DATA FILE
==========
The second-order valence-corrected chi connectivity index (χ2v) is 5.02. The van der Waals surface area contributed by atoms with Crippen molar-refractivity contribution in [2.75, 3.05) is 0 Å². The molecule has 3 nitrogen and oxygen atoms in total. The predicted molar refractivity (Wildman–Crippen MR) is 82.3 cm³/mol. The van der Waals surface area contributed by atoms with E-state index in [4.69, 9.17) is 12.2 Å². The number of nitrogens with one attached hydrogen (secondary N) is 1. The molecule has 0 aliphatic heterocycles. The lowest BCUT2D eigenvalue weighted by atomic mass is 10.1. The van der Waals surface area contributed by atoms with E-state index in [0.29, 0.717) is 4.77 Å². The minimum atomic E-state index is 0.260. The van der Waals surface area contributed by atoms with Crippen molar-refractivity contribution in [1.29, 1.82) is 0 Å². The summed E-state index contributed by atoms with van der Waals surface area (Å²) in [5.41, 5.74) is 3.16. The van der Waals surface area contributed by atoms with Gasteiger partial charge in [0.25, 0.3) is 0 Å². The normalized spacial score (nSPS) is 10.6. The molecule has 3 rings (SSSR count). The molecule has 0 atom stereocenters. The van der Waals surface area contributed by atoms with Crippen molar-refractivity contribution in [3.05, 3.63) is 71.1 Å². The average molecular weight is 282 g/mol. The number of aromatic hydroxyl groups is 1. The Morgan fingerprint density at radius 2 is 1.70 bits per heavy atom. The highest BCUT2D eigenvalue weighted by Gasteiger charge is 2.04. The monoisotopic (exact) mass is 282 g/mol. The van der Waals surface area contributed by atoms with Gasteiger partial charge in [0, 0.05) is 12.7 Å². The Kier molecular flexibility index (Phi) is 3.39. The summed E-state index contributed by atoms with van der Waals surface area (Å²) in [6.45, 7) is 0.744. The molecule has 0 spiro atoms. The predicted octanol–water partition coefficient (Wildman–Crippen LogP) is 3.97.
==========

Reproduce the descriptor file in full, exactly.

The second-order valence-corrected chi connectivity index (χ2v) is 5.02. The van der Waals surface area contributed by atoms with Crippen molar-refractivity contribution in [2.75, 3.05) is 0 Å². The molecule has 3 nitrogen and oxygen atoms in total. The predicted molar refractivity (Wildman–Crippen MR) is 82.3 cm³/mol. The van der Waals surface area contributed by atoms with E-state index in [4.69, 9.17) is 12.2 Å². The number of nitrogens with one attached hydrogen (secondary N) is 1. The molecule has 0 aliphatic heterocycles. The lowest BCUT2D eigenvalue weighted by atomic mass is 10.1. The van der Waals surface area contributed by atoms with E-state index in [0.29, 0.717) is 4.77 Å². The minimum atomic E-state index is 0.260. The van der Waals surface area contributed by atoms with Crippen molar-refractivity contribution in [1.29, 1.82) is 0 Å². The summed E-state index contributed by atoms with van der Waals surface area (Å²) in [5.41, 5.74) is 3.16. The van der Waals surface area contributed by atoms with Gasteiger partial charge in [0.25, 0.3) is 0 Å². The normalized spacial score (nSPS) is 10.6. The molecule has 3 rings (SSSR count). The molecule has 0 atom stereocenters. The van der Waals surface area contributed by atoms with Crippen molar-refractivity contribution in [3.05, 3.63) is 71.1 Å². The average molecular weight is 282 g/mol. The number of aromatic hydroxyl groups is 1. The Morgan fingerprint density at radius 2 is 1.70 bits per heavy atom. The highest BCUT2D eigenvalue weighted by Gasteiger charge is 2.04. The monoisotopic (exact) mass is 282 g/mol. The van der Waals surface area contributed by atoms with Gasteiger partial charge in [0, 0.05) is 12.7 Å². The Kier molecular flexibility index (Phi) is 3.39. The summed E-state index contributed by atoms with van der Waals surface area (Å²) in [6.45, 7) is 0.744. The molecule has 0 spiro atoms. The predicted octanol–water partition coefficient (Wildman–Crippen LogP) is 3.97.